Director Mark Jackson’s drama is a chilly study in grief starring Catherine Keener as a war-zone photographer shattered by her experiences in Libya.
Of course, critics can only choose the best or worst of a given year from among the movies we've actually seen. I'm fortunate that I get to avoid most of the plain-old, garden-variety bad movies these days ("Old Dogs," "All About Steve," "G.I. Joe"). Something really has to be Monumentally Misconceived for me to consider it "the worst" -- which usually means there's a considerable amount of misapplied talent on display. So, I've managed to see only three of the movies on the consensus worst-list in the Vulture Critics' Poll. (Guess which three?) Was the #1 choice too obvious? See the whole "Bottom 11" after the jump. Individual critics' ballots and comments here.
1. "Transformers: Revenge of the Fallen"
2. "All About Steve"
3. "The Ugly Truth"
4. "The Lovely Bones"
6. "G.I. Joe: The Rise of Cobra"
8. "Old Dogs"
9. "Paper Heart"
10. (tie) "Precious Based on the Novel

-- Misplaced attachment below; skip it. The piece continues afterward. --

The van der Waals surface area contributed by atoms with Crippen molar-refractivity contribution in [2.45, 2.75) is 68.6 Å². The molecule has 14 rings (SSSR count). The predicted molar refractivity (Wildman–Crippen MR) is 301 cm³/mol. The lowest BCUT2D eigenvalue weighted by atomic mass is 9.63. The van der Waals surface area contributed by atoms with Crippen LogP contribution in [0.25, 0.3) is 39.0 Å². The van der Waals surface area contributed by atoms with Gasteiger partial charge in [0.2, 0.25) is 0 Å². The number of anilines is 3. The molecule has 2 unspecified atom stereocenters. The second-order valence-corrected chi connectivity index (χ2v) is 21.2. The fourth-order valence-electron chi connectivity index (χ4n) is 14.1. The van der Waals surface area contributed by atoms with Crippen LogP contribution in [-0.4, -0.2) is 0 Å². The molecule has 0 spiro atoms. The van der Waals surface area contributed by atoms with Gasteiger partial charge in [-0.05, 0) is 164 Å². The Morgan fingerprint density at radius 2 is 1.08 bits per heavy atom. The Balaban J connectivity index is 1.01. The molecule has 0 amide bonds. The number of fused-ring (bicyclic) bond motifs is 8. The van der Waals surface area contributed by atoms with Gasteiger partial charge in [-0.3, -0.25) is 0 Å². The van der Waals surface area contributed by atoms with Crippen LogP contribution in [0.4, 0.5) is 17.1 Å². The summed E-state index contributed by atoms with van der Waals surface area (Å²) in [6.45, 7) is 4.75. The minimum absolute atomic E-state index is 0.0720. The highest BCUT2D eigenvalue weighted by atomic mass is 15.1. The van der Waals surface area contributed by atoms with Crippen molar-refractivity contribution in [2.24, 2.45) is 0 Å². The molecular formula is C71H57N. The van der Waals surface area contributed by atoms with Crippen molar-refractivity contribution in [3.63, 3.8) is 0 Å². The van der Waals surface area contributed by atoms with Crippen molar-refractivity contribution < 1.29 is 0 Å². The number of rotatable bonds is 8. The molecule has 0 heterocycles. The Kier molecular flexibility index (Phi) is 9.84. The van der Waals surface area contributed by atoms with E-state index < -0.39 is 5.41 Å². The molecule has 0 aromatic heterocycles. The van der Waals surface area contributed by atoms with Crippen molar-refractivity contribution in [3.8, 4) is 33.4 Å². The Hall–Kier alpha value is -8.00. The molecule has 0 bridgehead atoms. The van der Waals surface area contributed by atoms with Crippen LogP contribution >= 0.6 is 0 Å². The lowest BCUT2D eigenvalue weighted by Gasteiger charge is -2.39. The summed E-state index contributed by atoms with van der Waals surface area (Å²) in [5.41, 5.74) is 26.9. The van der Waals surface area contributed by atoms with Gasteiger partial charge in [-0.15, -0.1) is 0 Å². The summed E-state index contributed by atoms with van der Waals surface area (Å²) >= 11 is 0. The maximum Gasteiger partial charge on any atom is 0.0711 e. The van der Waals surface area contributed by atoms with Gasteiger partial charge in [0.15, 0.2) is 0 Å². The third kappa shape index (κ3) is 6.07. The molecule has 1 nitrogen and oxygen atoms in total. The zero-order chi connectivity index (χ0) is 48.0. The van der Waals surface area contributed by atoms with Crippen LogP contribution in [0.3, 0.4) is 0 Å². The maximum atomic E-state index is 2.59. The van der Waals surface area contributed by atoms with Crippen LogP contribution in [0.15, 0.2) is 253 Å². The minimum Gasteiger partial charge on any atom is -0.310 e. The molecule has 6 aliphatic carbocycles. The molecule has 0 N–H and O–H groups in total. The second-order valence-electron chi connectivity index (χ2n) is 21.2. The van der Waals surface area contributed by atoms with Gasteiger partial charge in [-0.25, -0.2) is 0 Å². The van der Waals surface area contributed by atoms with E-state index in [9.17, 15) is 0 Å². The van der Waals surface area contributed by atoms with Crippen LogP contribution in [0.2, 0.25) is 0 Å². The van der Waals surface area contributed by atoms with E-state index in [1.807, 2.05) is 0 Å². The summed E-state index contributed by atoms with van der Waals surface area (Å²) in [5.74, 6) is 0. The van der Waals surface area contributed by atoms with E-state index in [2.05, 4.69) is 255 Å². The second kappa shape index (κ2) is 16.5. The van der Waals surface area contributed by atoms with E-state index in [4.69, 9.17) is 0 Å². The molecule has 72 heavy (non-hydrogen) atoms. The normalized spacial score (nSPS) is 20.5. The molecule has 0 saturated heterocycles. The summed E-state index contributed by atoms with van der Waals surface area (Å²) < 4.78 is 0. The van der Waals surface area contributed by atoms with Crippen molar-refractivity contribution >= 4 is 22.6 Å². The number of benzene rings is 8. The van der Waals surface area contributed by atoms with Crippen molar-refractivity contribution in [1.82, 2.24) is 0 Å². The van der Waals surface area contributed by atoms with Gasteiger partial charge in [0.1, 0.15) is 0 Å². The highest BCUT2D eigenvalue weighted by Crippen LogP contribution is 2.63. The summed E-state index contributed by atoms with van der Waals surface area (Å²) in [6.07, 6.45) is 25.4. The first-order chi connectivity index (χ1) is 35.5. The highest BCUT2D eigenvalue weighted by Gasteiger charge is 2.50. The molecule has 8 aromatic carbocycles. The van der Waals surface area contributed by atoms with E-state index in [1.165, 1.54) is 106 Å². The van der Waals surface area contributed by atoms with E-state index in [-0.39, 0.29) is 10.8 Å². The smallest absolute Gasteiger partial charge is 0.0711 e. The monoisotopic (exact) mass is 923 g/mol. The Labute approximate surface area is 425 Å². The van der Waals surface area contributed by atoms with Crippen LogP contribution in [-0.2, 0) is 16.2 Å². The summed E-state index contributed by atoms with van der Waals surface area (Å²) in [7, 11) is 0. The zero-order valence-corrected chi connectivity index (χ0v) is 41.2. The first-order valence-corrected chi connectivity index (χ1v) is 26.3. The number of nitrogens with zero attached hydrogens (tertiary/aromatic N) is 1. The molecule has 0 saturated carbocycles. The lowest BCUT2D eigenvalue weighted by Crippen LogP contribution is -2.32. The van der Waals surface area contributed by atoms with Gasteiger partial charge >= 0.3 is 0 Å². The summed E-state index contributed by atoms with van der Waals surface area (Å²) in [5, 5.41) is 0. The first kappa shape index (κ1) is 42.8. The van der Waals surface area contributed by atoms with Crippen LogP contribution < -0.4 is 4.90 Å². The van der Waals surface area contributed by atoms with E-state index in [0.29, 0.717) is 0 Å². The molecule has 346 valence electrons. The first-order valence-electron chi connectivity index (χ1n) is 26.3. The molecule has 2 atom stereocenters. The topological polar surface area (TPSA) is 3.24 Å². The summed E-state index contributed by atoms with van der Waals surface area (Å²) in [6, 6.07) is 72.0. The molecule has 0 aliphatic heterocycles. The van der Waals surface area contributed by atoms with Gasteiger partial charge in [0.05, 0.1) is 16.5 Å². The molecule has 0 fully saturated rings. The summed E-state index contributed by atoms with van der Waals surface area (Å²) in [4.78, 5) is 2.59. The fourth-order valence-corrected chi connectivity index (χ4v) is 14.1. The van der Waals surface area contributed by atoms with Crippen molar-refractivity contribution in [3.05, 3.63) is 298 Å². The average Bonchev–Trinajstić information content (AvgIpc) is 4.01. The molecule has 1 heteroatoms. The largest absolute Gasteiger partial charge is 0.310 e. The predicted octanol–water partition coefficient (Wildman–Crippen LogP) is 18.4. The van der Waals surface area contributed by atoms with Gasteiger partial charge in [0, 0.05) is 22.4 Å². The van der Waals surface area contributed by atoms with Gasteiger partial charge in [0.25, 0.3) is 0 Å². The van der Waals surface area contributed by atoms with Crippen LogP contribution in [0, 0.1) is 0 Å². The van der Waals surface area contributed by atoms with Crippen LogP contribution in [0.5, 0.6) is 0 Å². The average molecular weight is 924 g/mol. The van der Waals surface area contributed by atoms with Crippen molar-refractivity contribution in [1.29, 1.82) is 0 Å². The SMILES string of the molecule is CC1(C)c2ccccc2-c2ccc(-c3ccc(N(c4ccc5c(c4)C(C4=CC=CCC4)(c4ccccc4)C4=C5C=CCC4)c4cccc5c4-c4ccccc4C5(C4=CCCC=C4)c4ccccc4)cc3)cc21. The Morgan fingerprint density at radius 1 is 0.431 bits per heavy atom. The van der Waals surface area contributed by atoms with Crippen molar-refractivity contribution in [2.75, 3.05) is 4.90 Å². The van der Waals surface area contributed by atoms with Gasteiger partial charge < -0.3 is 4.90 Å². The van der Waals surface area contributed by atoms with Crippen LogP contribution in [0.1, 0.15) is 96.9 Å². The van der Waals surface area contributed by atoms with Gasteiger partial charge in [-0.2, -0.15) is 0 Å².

Sapphire by Push Push by Sapphire" and "Up in the Air"
Go ahead: If you had to choose the most memorably bad movie you saw in 2009, why would you choose it below all others? Because it's a poorly made movie, not unlike hundreds of other bad movies you've seen? Because it's a huge waste of resources? Because it's a moral and artistic abomination, an insult to anyone who cares about film or life itself? Explain.
This message came to me from a reader named Peter Svensland. He and a fr...
The first part in a four-part series on what film can teach us about the relationship between Israel and Palestine.
Scott Jordan Harris argues that disabled characters should not be played by able-bodied actors.
A report from SDCC on the Kickstarter "Star Trek" film, "Prelude to Axanar."